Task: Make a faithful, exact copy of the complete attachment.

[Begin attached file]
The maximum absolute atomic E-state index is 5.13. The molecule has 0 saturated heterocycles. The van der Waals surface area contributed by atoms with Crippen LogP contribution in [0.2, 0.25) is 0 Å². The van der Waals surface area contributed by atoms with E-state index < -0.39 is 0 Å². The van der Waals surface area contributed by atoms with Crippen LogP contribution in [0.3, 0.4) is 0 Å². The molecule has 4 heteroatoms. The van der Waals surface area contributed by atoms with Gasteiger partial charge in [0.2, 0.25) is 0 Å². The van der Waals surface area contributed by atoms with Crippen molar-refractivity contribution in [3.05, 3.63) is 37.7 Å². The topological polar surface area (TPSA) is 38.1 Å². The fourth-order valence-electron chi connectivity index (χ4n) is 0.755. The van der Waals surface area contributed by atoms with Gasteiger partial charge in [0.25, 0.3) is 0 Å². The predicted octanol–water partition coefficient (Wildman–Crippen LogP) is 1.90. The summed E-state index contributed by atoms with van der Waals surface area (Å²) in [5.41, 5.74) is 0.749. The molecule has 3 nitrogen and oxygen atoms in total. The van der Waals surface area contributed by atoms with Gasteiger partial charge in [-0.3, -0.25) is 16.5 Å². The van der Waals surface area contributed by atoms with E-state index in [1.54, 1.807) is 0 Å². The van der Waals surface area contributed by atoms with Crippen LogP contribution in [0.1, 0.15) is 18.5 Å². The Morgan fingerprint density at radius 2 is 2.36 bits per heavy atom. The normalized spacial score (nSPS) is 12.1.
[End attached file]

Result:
The maximum absolute atomic E-state index is 5.13. The molecule has 0 saturated heterocycles. The van der Waals surface area contributed by atoms with Crippen LogP contribution in [0.2, 0.25) is 0 Å². The van der Waals surface area contributed by atoms with E-state index < -0.39 is 0 Å². The van der Waals surface area contributed by atoms with Crippen LogP contribution in [0.3, 0.4) is 0 Å². The molecule has 4 heteroatoms. The van der Waals surface area contributed by atoms with Gasteiger partial charge in [0.2, 0.25) is 0 Å². The van der Waals surface area contributed by atoms with Crippen molar-refractivity contribution in [3.05, 3.63) is 37.7 Å². The topological polar surface area (TPSA) is 38.1 Å². The fourth-order valence-electron chi connectivity index (χ4n) is 0.755. The van der Waals surface area contributed by atoms with Gasteiger partial charge in [0.25, 0.3) is 0 Å². The predicted octanol–water partition coefficient (Wildman–Crippen LogP) is 1.90. The summed E-state index contributed by atoms with van der Waals surface area (Å²) in [5.41, 5.74) is 0.749. The molecule has 3 nitrogen and oxygen atoms in total. The van der Waals surface area contributed by atoms with Gasteiger partial charge in [-0.3, -0.25) is 16.5 Å². The van der Waals surface area contributed by atoms with E-state index in [1.54, 1.807) is 0 Å². The van der Waals surface area contributed by atoms with Crippen LogP contribution in [0.1, 0.15) is 18.5 Å². The Morgan fingerprint density at radius 2 is 2.36 bits per heavy atom. The normalized spacial score (nSPS) is 12.1.